Service members choose resiliency at ASAB

  • Published
  • By Tech. Sgt. Daryn Murphy
  • 386th Air Expeditionary Wing Public Affairs

The constant barrage of agencies highlighting all the resources available to those struggling with mental health is not an uncommon theme during the holidays. The time of year, a worldwide pandemic, and living in a deployed environment may not make for the most ideal conditions for people.

Airmen from the 386th Air Expeditionary Wing at Ali Al Salem Air Base, Kuwait, are taking these struggles seriously and opening up about them during a suicide prevention seminar held Dec. 15, here.

“I started having ideations and at that point, I realized that I needed help,” said Tech. Sgt. James Blaz, 386th AEW Finance paying agent and seminar speaker. “It’s okay to get help. I’m going on 19 years of active service. I sought out mental health. I saw help and I’m still here today.”

The head on approach taken by Airmen from the 386th Expeditionary Medical Group, 386th Expeditionary Security Forces Squadron and 386th AEW Chaplain was used to encourage feedback and interaction from audience members by engaging conversations with tough questions.

Not only did they speak on processes to identify potential warning signs, but they humanized the gripping reality that it’s uncomfortable to ask for help and ask others if they’re hurting.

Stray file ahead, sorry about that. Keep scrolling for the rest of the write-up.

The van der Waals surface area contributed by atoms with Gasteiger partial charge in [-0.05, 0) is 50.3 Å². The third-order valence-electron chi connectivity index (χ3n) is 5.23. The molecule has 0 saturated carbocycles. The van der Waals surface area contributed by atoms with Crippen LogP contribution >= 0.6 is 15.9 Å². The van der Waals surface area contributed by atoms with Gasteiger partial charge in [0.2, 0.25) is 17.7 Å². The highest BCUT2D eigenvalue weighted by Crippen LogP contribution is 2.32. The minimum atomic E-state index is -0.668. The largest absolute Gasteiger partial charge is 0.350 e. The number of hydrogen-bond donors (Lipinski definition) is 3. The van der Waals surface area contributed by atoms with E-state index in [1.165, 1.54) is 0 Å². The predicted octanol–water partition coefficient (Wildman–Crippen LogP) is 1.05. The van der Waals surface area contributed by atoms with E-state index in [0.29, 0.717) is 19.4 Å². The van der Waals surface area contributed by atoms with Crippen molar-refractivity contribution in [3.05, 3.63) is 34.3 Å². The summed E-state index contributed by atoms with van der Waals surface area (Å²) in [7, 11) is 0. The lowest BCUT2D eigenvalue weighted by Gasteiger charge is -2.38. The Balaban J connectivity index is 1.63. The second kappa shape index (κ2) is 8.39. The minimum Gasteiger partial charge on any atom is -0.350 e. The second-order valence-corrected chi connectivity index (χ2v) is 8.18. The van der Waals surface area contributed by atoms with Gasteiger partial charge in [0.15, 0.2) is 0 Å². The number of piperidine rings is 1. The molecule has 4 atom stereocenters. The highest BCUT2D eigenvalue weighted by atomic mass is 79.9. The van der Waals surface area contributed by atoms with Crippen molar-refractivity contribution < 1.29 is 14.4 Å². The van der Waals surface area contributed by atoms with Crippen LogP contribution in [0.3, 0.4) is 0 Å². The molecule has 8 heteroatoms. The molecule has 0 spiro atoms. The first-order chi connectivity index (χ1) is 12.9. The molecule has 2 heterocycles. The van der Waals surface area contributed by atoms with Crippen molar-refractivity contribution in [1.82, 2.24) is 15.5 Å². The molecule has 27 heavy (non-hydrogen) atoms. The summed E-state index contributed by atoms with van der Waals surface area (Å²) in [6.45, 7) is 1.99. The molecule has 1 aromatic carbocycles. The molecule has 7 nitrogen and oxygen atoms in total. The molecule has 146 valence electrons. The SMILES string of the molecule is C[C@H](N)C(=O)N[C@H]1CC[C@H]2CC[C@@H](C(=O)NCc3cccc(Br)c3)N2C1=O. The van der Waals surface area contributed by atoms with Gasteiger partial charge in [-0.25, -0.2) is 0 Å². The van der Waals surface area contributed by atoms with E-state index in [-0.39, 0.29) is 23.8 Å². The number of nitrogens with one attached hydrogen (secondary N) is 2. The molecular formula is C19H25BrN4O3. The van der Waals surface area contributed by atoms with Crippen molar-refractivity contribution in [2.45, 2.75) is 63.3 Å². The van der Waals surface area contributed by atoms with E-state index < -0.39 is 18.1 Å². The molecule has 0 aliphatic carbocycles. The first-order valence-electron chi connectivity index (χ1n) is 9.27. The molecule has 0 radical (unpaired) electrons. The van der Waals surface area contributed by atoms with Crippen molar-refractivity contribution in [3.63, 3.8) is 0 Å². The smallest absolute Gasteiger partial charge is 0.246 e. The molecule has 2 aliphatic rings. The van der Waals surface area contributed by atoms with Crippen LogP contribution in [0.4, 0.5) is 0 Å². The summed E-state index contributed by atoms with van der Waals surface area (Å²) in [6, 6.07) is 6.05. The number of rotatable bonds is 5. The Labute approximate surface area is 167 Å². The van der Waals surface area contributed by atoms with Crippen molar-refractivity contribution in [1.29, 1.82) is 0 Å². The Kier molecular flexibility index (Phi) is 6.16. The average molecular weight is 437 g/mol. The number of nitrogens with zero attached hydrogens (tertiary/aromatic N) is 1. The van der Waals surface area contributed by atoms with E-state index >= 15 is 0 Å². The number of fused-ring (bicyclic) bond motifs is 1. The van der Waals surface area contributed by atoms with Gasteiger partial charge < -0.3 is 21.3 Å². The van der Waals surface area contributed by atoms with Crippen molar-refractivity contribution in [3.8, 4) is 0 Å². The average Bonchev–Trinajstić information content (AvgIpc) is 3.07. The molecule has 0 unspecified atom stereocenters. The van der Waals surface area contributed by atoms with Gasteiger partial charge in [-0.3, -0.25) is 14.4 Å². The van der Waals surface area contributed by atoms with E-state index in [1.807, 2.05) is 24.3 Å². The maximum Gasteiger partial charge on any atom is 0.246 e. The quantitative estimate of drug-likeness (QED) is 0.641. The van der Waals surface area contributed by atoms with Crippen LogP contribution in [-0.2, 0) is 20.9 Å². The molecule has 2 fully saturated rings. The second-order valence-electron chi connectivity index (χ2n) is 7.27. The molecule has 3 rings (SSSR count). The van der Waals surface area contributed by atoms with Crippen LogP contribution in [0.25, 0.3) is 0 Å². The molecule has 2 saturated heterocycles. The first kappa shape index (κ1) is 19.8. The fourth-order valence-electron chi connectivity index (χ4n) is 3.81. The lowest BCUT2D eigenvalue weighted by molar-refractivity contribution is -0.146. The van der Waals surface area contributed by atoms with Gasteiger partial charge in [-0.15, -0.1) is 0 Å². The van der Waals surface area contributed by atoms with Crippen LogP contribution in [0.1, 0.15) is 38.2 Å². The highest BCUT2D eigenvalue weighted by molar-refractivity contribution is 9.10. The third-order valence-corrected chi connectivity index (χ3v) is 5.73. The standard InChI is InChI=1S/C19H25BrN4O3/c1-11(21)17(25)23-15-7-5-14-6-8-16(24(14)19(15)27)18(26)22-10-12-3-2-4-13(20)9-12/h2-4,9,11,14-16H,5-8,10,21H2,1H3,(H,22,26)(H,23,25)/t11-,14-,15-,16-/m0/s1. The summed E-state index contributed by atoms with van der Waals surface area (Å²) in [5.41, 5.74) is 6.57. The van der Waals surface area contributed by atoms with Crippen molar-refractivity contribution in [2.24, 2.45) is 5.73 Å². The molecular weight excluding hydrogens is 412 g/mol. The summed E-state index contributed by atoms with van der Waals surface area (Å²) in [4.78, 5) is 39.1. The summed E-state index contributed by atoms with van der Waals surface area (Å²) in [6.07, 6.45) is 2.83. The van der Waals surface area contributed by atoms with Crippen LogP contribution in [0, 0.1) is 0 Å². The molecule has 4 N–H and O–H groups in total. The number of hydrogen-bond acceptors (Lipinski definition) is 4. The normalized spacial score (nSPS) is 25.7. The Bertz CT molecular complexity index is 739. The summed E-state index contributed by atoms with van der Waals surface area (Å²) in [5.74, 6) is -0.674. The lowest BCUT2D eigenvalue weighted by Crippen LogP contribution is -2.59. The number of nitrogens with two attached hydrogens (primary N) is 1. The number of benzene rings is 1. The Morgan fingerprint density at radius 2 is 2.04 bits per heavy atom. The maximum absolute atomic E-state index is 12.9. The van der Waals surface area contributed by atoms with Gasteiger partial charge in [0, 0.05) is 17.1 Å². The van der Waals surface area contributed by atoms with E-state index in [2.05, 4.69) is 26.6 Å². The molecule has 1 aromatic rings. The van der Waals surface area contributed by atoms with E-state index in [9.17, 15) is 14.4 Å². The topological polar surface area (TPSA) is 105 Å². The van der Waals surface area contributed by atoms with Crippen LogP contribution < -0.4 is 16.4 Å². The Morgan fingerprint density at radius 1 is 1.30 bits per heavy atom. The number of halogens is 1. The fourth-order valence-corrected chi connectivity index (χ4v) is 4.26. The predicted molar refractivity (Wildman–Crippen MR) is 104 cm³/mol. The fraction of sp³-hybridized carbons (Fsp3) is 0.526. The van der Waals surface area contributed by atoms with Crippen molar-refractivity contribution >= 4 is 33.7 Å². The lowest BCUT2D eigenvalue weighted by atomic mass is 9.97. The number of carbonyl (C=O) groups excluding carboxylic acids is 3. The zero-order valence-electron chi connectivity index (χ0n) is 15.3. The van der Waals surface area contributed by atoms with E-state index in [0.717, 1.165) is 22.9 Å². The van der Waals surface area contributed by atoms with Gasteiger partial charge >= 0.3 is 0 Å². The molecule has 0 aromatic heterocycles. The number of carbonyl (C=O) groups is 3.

“In the world we live, sometimes it’s a culture for us to have hammers, looking for nails instead of having to find ways to be less punitive and more preventative.”” said Capt. Thomas Simmons, 386th AEW Chaplain, “You're asked to…get these folks back to the families that they represent. At the end of the day, it starts with you.”

The seminar was a way for professionals in each respective career field to explain the processes that personnel go through in scenarios that involve mental health. The helping agencies were able to dispel rumors and help eliminate the stigma that it’s not okay to not be okay.

“What most people do with mental health, they wait until there is overwhelming evidence,“ said Lt. Col. John Batka, 386th Expeditionary Medical Group Operational Medical Readiness Flight commander, “It is exceedingly unlikely that mental health or your mental health treatment in your career ends up impacting your career, it’s the fact that you have untreated mental health problems that will.”

The seminar helped explain to members to take care of themselves and wingmen around them.

“The Air Force is temporary, your life and your well-being in your family is what's going to be with you after you get out of the military.” Blaz said.

“Please raise your hand and ask for help.”

Resources:

www.resilience.af.mil

www.veterancrisisline.net: 1-800-273-TALK (8255), TTY: 1-800-799-4889, online chat support

www.militaryonesource.mil: 1-800-342-9647, online chat support

386th AEW Chaplain: DSN 442-5152

386th EMDG Mental Health Clinic: DSN 442-2273 (442-CARE)